As I read the list, it appears 22 developments received higher scores than these two. I also notice that the proposals in Irmo (Lexington County) and Chapin (Lexington County) received higher scores than these two in our area. As previously shared on NathansNews, I’ve been there is only funding for 20 of the 42 submitted projects.

Per the schedule on the SC Housing website , it is anticipated that notification of the Final Tax Credit Reservations will be made in late July to early August 2016.

While I do not get a “vote” on these matters. I have shared your concerns. If you have questions/concerns/support, you can either:

1) Email me directly at NathanBallentine@schouse.gov with the title “The Park and The Pointe” (names of the 2 almost identical proposals) and I will forward you emails to the SC State Housign Finance and Development Authority
2) Email Laura Nicholson directly (please cc: me at email above) at her address: Laura.Nicholson@schousing.com

As soon as I hear if these projects received tax credits (or not), I will share with you!

Delegation takes action with Recreation Commission


From The State

COLUMBIA, SC – State lawmakers from Richland County called Tuesday for the suspension of the county Recreation Commission’s executive director until law enforcement investigations into his office are complete.

James Brown III would be suspended with pay if the Richland County Recreation Commission, which has authority to hire and fire its director, follows the legislators’ recommendation.

The Recreation Commission’s board is appointed by Richland legislators. However, the legislators’ recommendation is advisory only.

Legislators voted 9-5 to recommend Brown’s suspension against the backdrop of ongoing investigations into allegations of public corruption at the Recreation Commission, and civil lawsuits accusing Brown of sexual harassment and other improper behavior. Richland County Council also has frozen the majority of the Recreation Commission’s 2016-17 funding until an audit shows how the agency spends its money.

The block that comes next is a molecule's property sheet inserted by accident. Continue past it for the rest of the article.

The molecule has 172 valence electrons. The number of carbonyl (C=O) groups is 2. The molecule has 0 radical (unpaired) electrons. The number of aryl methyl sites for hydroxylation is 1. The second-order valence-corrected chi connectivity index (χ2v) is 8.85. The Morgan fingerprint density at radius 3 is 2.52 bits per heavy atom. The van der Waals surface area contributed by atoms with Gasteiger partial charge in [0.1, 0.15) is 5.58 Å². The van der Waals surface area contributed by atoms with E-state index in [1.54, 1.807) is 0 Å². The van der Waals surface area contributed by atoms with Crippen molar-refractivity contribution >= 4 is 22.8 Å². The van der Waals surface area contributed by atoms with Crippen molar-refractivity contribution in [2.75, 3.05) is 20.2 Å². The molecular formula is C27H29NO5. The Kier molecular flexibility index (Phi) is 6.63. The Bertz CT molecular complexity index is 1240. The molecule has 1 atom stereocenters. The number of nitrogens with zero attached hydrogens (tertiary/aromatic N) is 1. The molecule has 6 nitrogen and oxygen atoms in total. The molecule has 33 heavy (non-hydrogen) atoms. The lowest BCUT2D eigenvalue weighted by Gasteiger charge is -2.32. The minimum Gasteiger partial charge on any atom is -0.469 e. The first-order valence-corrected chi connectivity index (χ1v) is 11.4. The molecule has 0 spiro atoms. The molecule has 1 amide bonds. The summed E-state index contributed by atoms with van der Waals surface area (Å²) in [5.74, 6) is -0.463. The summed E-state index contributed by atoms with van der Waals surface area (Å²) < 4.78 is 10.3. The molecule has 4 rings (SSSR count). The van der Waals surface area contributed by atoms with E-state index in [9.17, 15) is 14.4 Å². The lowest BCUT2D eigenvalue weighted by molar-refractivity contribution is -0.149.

To read more, click here.

Other articles of interest

SLED is 3rd agency asked to investigate Recreation Commission (April 2016)

Meet Your Recreation Commissioner (October 2008)

Thank you!


One week ago, we celebrated a tremendous win at the polls!

Winning 84% of the vote doesn’t happen without a total team effort. Tonight, I want to again THANK everyone who helped #TeamBallentine over the past several weeks during the campaign! I know I will leave off many, and I apologize; but I did want to list a few as well as share some memories along the campaign trail.

My parents filmed my brief remarks that evening; but I wanted to write more this week on my website.

Thanks to..

* God for his continued blessing and plan for my life (Jer 29:11)

* Karen and the kids for the time they spent helping on the campaign and the time we missed while I was away during the campaign!

* My parents for their support, prayers, and advice almost every day!

* My in-laws for spreading the word around town!

* The almost 400 members who were first to publicly list their support for the campaign!

* The students of Chapin High Student Government were the first to hit the streets with me knocking on doors!

* The many small business owners willing to publicly support me by having 4×8 signs or yard signs at their property (Pelicans, Breeze Cleaners, Silver Fox Grill, Cassell Brothers, Meetze Plumbing, Stanick Roofing, Durclean, Exit Realty, ERA Wilder Realty)!

* The more than 200 households who publicly supported me by having yard signs in their yards!

* The numerous local donors to the campaign (ranging from $20 to $1,000)!

* Gene for the use of his truck for campaign sign delivery. O’Show for helping put signs up. TNT for sign delivery!

* Trey and Nick for “keeping focused” with me door knocking! #LeaveNoDoubt

* Luke and his team for putting up with my numerous “revisions” to campaign materials (and who, by the way consulted for 8 winning races last week with only 1 loss, and 4 races in runoffs this week)! Thanks also for helping me keep a positive campaign when others would have gone negative!